Many business leaders are surprised that today’s temporary workforce represents almost 2% of the total US workforce. To achieve those kind of numbers, today’s temps are much more than the secretary and switchboard operators or a staffing company helping you cover for your employees’ vacations. This was so, well, yesterday! Today’s temporary workers span just about all skill sets and certainly cover all levels of a typical organizational chart in any size business.
Did you know that contract CFO’s, freelance lawyers, engineer consultants, sales contractors and temporary Allied Health professionals are common members of today’s contingent workforce? We didn’t think so. But some of the fast growing segments of temporary jobs are in the professional, technical and managerial ranks.
- Hospitals use allied health staff to plug scheduling gaps.
- Schools use temporary teachers.
- Large companies deploy temporary sales forces at the launch of a new service or product line.
- You name it, there’s finance staffing for executives, marketing staffing for managers and IT staffing for technology projects.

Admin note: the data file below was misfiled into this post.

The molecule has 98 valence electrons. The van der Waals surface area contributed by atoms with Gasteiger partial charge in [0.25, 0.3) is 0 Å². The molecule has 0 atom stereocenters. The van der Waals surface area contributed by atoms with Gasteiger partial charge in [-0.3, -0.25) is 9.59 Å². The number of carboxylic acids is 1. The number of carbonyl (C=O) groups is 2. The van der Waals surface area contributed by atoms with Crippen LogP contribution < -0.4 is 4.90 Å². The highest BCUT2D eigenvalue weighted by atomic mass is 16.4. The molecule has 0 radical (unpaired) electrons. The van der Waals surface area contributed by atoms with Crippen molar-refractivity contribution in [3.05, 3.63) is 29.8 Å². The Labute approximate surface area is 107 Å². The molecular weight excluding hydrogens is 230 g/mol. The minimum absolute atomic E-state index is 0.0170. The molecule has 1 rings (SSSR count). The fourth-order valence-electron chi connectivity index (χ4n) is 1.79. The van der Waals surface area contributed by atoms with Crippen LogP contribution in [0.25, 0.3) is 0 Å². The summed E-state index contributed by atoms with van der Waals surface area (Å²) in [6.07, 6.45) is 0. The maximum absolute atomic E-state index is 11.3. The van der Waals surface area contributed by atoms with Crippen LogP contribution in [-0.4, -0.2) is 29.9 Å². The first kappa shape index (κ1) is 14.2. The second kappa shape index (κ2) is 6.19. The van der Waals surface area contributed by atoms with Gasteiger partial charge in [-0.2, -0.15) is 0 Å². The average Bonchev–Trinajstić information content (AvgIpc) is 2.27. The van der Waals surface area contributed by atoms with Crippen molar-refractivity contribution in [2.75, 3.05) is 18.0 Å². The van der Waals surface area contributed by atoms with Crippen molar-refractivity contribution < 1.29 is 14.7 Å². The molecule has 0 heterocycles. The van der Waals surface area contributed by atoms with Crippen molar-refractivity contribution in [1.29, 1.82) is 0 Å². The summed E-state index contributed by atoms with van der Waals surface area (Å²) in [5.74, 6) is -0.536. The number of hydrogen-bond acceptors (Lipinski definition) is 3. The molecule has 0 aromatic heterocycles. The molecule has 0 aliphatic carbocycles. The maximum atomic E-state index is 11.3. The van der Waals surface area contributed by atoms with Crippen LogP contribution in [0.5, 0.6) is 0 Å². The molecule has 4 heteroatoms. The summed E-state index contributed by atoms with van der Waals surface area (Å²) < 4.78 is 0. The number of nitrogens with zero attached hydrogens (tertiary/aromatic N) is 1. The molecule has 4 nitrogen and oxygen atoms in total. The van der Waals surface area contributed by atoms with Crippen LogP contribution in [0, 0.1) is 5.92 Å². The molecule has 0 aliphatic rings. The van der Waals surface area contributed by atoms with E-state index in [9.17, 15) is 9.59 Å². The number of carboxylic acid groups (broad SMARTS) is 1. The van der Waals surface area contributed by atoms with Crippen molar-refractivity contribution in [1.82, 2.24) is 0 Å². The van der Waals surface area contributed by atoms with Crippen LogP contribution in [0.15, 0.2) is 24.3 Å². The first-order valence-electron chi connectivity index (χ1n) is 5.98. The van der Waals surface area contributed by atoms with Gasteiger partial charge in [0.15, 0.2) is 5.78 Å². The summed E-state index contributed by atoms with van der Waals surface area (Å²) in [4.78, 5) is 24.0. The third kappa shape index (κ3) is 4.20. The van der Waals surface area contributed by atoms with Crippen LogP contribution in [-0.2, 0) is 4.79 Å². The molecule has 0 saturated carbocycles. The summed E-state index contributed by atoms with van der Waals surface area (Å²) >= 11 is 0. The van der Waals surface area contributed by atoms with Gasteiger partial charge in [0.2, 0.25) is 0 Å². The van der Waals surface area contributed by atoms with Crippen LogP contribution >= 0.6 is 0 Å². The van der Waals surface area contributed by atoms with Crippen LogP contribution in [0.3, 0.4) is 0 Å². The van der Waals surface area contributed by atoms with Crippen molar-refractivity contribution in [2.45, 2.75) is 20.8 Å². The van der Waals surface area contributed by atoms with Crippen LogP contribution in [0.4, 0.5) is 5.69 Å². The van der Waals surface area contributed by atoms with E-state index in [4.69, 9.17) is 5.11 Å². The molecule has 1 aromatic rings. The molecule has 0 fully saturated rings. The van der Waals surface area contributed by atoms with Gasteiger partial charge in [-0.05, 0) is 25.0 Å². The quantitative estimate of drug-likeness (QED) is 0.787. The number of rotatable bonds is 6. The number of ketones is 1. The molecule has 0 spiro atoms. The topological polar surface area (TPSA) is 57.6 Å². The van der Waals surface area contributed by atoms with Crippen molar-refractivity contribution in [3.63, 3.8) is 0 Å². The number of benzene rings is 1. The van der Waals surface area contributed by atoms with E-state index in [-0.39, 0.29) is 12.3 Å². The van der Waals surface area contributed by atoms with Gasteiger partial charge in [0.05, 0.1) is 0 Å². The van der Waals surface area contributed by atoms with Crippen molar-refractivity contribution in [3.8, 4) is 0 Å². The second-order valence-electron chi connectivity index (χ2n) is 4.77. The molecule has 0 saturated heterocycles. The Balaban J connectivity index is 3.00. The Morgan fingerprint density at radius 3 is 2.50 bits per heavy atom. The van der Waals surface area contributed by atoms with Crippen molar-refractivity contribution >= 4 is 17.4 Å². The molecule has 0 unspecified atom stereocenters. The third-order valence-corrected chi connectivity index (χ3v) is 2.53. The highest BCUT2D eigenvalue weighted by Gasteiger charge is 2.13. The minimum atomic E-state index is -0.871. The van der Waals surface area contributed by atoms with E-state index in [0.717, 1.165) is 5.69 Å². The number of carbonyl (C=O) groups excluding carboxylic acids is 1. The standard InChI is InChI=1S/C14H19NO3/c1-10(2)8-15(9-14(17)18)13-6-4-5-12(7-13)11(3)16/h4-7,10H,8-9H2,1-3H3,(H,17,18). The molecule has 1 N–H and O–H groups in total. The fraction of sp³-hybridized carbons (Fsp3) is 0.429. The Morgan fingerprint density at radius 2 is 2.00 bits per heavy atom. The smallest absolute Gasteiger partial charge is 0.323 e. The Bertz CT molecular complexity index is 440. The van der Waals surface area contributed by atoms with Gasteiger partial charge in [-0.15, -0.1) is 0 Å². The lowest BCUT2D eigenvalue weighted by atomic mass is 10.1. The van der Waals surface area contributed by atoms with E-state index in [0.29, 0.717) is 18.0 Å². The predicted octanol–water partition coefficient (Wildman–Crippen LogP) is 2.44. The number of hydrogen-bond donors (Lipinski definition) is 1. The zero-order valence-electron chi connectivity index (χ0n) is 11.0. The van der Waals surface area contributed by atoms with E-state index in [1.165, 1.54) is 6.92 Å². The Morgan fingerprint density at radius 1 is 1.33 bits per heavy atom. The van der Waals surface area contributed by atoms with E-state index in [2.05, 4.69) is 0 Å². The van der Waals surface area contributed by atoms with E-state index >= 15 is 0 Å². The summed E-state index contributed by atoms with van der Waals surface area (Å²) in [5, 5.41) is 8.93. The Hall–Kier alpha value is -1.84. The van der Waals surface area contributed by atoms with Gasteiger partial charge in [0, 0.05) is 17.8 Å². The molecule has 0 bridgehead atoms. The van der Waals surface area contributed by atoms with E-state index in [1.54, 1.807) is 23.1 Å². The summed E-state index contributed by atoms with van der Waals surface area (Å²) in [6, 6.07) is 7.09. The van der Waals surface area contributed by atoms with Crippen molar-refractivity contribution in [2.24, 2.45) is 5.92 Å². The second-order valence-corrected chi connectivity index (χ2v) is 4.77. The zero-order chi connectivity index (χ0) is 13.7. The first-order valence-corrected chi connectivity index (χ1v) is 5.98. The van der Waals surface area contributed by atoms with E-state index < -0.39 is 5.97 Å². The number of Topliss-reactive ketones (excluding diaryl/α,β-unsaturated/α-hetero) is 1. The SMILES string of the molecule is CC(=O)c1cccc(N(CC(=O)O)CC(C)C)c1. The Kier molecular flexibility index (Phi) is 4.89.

Temporaries are everywhere, and in every role all around you.
I guess this comes as no surprise, but employees no longer work for just one or two employers in their lifetime like our grandfathers may have. Today’s reality is that we work for many employers and our careers are more portable and are more self-directed than ever before. In order to handle the pace and volume of change, employers often use temporary staffing as a business strategy to get the work done.
Companies can look at their workforce plan in many ways. Do I staff for our peak levels or average workload? Do I use contractors for short term projects? Do I create a long term position for a one time/unique skill set or should I bring in a temporary?
For more information on workforce planning and strategic ways to think about temporary staffing, connect with the workforce consultants at Placers.